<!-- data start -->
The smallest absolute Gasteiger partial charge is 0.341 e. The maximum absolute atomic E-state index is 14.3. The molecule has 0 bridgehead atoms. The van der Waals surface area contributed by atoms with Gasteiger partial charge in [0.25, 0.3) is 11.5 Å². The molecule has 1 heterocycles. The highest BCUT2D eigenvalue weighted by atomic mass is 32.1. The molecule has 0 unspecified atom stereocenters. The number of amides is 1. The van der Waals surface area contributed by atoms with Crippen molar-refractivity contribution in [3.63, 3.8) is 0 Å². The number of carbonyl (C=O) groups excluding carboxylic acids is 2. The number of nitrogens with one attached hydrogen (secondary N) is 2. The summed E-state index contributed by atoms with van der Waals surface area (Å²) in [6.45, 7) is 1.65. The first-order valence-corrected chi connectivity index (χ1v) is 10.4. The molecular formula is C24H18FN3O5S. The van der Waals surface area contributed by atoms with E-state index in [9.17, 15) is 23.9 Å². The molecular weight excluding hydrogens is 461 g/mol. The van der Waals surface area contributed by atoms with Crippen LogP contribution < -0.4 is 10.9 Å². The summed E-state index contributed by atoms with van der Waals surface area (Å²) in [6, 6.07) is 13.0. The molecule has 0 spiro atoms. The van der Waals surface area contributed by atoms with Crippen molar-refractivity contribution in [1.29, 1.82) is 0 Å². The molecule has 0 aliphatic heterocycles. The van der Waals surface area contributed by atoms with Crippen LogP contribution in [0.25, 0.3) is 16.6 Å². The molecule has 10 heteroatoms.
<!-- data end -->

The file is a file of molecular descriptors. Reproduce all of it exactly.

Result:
The smallest absolute Gasteiger partial charge is 0.341 e. The maximum absolute atomic E-state index is 14.3. The molecule has 0 bridgehead atoms. The van der Waals surface area contributed by atoms with Gasteiger partial charge in [0.25, 0.3) is 11.5 Å². The molecule has 1 heterocycles. The highest BCUT2D eigenvalue weighted by atomic mass is 32.1. The molecule has 0 unspecified atom stereocenters. The number of amides is 1. The van der Waals surface area contributed by atoms with Crippen molar-refractivity contribution in [3.63, 3.8) is 0 Å². The number of carbonyl (C=O) groups excluding carboxylic acids is 2. The number of nitrogens with one attached hydrogen (secondary N) is 2. The summed E-state index contributed by atoms with van der Waals surface area (Å²) in [6.45, 7) is 1.65. The first-order valence-corrected chi connectivity index (χ1v) is 10.4. The molecular formula is C24H18FN3O5S. The van der Waals surface area contributed by atoms with E-state index in [9.17, 15) is 23.9 Å². The molecular weight excluding hydrogens is 461 g/mol. The van der Waals surface area contributed by atoms with Crippen LogP contribution < -0.4 is 10.9 Å². The summed E-state index contributed by atoms with van der Waals surface area (Å²) in [6, 6.07) is 13.0. The molecule has 0 spiro atoms. The van der Waals surface area contributed by atoms with Crippen molar-refractivity contribution in [1.29, 1.82) is 0 Å². The molecule has 0 aliphatic heterocycles. The van der Waals surface area contributed by atoms with Crippen LogP contribution in [0.25, 0.3) is 16.6 Å². The molecule has 10 heteroatoms.